In the summer of 1941 the US Chief of Naval Operations Adm. Harold Stark met secretly with Japanese ambassador Kichisaburô Nomura. The envoy was a former admiral and the two naval men were trying to prevent a wider war in Asia. The discussions led nowhere. Nomura had nothing to offer because his government was adamant that the “China Incident” could only end with a Tokyo victory.
Adm. Stark ended the conversation with a warning about the danger Japan faced if she persisted in her aggressive course. A war with America could only end as a disaster for Japan. Even if Tokyo won some initial victories, her destruction was inevitable:
Ambassador Nomura did not reply. How could he disagree? He understood the correlation of forces as well as Adm. Stark. War with America meant almost certain doom.
You will be unable to make up your losses, while we, on the other hand, will not only make up our losses, but will grow stronger as time goes by. It is inevitable that we will crush you and break you empire before we are through with you.
Yet, in December 1941 that was the course the leaders of Japan chose.
In On War Clausewitz writes that any war is shaped by the interplay of three forces: passion, reason, and chance. In his era the major challenge for a government was a deficit of passion; the populace often remained detached from the war and uncommitted to the cause. Government policy and military capabilities were constrained as a result. When a government could harness patriotic passion as Napoleon did in France the war-making power of the state made a giant leap forward.
Always, though, passion was harnessed by the state (reason) and military professionalism.
In the decade before Pearl Harbor, passion broke free from nearly all constraints in Japan. Military officers took it upon themselves to murder politicians and senior officers who were insufficiently supportive of military adventures. The Navy was forced to deploy tanks and machine guns to protect its headquarters against radical officers. Yamamoto was himself a target because he opposed the Tripartite Pact with Hitler and Japans invasion of China.
Army officers actually initiated hostilities in China and Manchuria with no notice to, let alone approval by, the government in Tokyo.
It is not strictly accurate to say that Japan’s leaders chose war. They chose to drift along and avoiud hard choices.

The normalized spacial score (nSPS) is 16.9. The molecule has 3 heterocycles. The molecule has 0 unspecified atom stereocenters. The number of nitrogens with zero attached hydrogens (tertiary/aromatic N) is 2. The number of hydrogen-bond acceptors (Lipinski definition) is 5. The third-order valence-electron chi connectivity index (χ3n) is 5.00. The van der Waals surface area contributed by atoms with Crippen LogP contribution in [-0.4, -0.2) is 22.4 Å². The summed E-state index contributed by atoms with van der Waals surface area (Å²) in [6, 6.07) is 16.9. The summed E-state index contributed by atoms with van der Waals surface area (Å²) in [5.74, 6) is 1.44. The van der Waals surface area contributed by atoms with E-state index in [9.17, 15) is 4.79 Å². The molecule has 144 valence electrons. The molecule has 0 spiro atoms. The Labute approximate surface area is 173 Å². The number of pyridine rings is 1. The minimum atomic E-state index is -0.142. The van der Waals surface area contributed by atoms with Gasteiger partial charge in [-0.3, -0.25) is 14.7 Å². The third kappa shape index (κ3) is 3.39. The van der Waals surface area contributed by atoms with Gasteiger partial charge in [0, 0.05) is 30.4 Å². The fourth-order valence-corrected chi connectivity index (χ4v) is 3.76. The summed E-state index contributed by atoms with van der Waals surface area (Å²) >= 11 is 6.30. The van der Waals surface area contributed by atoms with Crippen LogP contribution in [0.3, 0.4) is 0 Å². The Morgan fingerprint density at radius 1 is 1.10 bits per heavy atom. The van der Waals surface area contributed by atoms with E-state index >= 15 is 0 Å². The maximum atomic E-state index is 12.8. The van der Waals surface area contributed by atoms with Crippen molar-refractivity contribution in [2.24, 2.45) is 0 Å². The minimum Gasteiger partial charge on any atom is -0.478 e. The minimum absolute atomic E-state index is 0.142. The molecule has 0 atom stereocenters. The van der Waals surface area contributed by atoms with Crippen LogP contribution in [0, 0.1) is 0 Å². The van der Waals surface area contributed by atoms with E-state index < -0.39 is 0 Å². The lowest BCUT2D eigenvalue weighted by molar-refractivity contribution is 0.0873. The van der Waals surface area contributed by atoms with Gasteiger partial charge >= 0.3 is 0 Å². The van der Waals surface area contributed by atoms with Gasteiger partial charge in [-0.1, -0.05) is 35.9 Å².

A pattern had been set: a hopelessly passive government accepting military aggression that it had neither initiated nor endorsed.
Eri Hotta, Japan, 1941: Countdown to Infamy
There had been no clear-cut, overwhelming consensus among the Japanese leaders to take preemptive actions in the Pacific and Southeast Asia. Many remained hopelessly uncertain and ambivalent about their decision.
Having talked themselves into believing that they were victims of circumstances rather than aggressors, they discarded less heroic but more rational options and hesitantly yet defiantly propelled the country on a war course.
Admiral Stark’s warning to Nomura was prophetic. Before the war the war ended Japan weas crushed and her navy was destroyed. The Pearl Harbor strike force was not spared. None of the twenty surface ships survived the war. By July 1944 the Kodo Butai ceased to exist as a meaningful force. Japan, which once led the world in naval aviation, no longer possessed a modern navy.
No one starts a war-- or rather, no one in his senses ought to do so-- without first being clear in his mind what he intends to achieve by that war and how he intends to conduct it.
The US Navy did grow stronger by leaps and bounds. At Pearl Harbor Yamamoto massed all of Japan’s naval airpower: six carriers and less than 400 aircraft. By February 1944 the US Pacific Fleet could send nine carriers and nearly six hundred aircraft to strike Truk.